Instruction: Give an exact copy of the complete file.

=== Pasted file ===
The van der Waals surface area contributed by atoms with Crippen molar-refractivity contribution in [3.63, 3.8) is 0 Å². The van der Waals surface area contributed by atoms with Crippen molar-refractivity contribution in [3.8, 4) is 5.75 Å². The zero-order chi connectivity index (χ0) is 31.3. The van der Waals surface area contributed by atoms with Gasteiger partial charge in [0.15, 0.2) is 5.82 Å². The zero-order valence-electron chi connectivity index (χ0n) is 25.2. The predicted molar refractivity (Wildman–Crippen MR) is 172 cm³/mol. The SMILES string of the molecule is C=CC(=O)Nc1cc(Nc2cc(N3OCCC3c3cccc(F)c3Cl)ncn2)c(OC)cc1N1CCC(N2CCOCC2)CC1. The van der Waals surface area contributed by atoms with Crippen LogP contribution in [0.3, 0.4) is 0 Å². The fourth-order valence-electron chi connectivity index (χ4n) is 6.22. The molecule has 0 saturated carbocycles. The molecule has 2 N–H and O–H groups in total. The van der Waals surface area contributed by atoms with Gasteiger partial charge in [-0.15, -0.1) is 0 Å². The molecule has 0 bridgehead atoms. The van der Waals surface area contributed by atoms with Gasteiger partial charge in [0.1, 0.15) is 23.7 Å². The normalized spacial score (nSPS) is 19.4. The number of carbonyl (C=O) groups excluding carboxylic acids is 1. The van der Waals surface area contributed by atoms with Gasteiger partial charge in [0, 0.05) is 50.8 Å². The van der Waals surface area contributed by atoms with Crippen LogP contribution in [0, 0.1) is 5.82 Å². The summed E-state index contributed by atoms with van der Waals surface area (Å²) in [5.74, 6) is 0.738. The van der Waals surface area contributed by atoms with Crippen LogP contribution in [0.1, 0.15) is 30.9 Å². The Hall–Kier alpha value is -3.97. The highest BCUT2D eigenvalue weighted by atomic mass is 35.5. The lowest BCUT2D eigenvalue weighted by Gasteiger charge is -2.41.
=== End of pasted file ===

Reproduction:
The van der Waals surface area contributed by atoms with Crippen molar-refractivity contribution in [3.63, 3.8) is 0 Å². The van der Waals surface area contributed by atoms with Crippen molar-refractivity contribution in [3.8, 4) is 5.75 Å². The zero-order chi connectivity index (χ0) is 31.3. The van der Waals surface area contributed by atoms with Gasteiger partial charge in [0.15, 0.2) is 5.82 Å². The zero-order valence-electron chi connectivity index (χ0n) is 25.2. The predicted molar refractivity (Wildman–Crippen MR) is 172 cm³/mol. The SMILES string of the molecule is C=CC(=O)Nc1cc(Nc2cc(N3OCCC3c3cccc(F)c3Cl)ncn2)c(OC)cc1N1CCC(N2CCOCC2)CC1. The van der Waals surface area contributed by atoms with Crippen LogP contribution in [0.3, 0.4) is 0 Å². The fourth-order valence-electron chi connectivity index (χ4n) is 6.22. The molecule has 0 saturated carbocycles. The molecule has 2 N–H and O–H groups in total. The van der Waals surface area contributed by atoms with Gasteiger partial charge in [-0.15, -0.1) is 0 Å². The molecule has 0 bridgehead atoms. The van der Waals surface area contributed by atoms with Gasteiger partial charge in [0.1, 0.15) is 23.7 Å². The normalized spacial score (nSPS) is 19.4. The number of carbonyl (C=O) groups excluding carboxylic acids is 1. The van der Waals surface area contributed by atoms with Gasteiger partial charge in [0, 0.05) is 50.8 Å². The van der Waals surface area contributed by atoms with Crippen LogP contribution in [0, 0.1) is 5.82 Å². The summed E-state index contributed by atoms with van der Waals surface area (Å²) in [5.74, 6) is 0.738. The van der Waals surface area contributed by atoms with Crippen LogP contribution in [0.1, 0.15) is 30.9 Å². The Hall–Kier alpha value is -3.97. The highest BCUT2D eigenvalue weighted by atomic mass is 35.5. The lowest BCUT2D eigenvalue weighted by Gasteiger charge is -2.41.